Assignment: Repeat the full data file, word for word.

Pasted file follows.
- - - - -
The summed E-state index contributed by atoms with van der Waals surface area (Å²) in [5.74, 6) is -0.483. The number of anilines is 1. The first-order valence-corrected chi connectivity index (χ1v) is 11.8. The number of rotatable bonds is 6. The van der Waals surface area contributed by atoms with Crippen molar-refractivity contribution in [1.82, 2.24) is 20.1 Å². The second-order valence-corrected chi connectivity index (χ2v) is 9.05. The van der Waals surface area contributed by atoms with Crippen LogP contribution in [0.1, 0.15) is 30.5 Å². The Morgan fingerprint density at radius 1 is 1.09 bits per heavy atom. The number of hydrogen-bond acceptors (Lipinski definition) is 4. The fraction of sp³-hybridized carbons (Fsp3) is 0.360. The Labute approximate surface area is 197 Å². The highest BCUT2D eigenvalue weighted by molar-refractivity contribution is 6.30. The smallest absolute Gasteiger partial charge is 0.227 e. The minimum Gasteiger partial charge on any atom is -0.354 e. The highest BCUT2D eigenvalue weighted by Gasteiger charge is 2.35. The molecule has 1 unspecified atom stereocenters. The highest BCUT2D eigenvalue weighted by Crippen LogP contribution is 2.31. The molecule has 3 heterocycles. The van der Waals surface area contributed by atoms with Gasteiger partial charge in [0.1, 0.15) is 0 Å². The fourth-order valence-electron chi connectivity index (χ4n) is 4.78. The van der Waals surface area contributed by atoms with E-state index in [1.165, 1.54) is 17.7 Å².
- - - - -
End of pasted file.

The summed E-state index contributed by atoms with van der Waals surface area (Å²) in [5.74, 6) is -0.483. The number of anilines is 1. The first-order valence-corrected chi connectivity index (χ1v) is 11.8. The number of rotatable bonds is 6. The van der Waals surface area contributed by atoms with Crippen molar-refractivity contribution in [1.82, 2.24) is 20.1 Å². The second-order valence-corrected chi connectivity index (χ2v) is 9.05. The van der Waals surface area contributed by atoms with Crippen LogP contribution in [0.1, 0.15) is 30.5 Å². The Morgan fingerprint density at radius 1 is 1.09 bits per heavy atom. The number of hydrogen-bond acceptors (Lipinski definition) is 4. The fraction of sp³-hybridized carbons (Fsp3) is 0.360. The Labute approximate surface area is 197 Å². The highest BCUT2D eigenvalue weighted by molar-refractivity contribution is 6.30. The smallest absolute Gasteiger partial charge is 0.227 e. The minimum Gasteiger partial charge on any atom is -0.354 e. The highest BCUT2D eigenvalue weighted by Gasteiger charge is 2.35. The molecule has 1 unspecified atom stereocenters. The highest BCUT2D eigenvalue weighted by Crippen LogP contribution is 2.31. The molecule has 3 heterocycles. The van der Waals surface area contributed by atoms with Gasteiger partial charge in [0.1, 0.15) is 0 Å². The fourth-order valence-electron chi connectivity index (χ4n) is 4.78. The van der Waals surface area contributed by atoms with E-state index in [1.165, 1.54) is 17.7 Å².